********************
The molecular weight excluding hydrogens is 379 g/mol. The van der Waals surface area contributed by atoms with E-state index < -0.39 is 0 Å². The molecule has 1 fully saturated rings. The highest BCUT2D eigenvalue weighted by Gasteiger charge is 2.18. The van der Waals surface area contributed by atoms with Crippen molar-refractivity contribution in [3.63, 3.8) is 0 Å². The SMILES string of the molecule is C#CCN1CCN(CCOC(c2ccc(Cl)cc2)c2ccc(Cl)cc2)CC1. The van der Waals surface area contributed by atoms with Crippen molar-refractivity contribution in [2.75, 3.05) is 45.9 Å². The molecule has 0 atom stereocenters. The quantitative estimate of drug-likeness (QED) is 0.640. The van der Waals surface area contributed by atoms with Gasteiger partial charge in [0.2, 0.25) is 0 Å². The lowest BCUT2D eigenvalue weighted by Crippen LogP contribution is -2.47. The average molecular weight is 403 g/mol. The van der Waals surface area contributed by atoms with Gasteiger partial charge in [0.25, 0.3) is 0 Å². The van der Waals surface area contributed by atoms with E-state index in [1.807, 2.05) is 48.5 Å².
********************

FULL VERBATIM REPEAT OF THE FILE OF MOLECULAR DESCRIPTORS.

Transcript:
The molecular weight excluding hydrogens is 379 g/mol. The van der Waals surface area contributed by atoms with E-state index < -0.39 is 0 Å². The molecule has 1 fully saturated rings. The highest BCUT2D eigenvalue weighted by Gasteiger charge is 2.18. The van der Waals surface area contributed by atoms with Crippen molar-refractivity contribution in [3.63, 3.8) is 0 Å². The SMILES string of the molecule is C#CCN1CCN(CCOC(c2ccc(Cl)cc2)c2ccc(Cl)cc2)CC1. The van der Waals surface area contributed by atoms with Crippen molar-refractivity contribution in [2.75, 3.05) is 45.9 Å². The molecule has 0 atom stereocenters. The quantitative estimate of drug-likeness (QED) is 0.640. The van der Waals surface area contributed by atoms with Gasteiger partial charge in [0.2, 0.25) is 0 Å². The lowest BCUT2D eigenvalue weighted by Crippen LogP contribution is -2.47. The average molecular weight is 403 g/mol. The van der Waals surface area contributed by atoms with Gasteiger partial charge in [0.25, 0.3) is 0 Å². The van der Waals surface area contributed by atoms with E-state index in [1.807, 2.05) is 48.5 Å².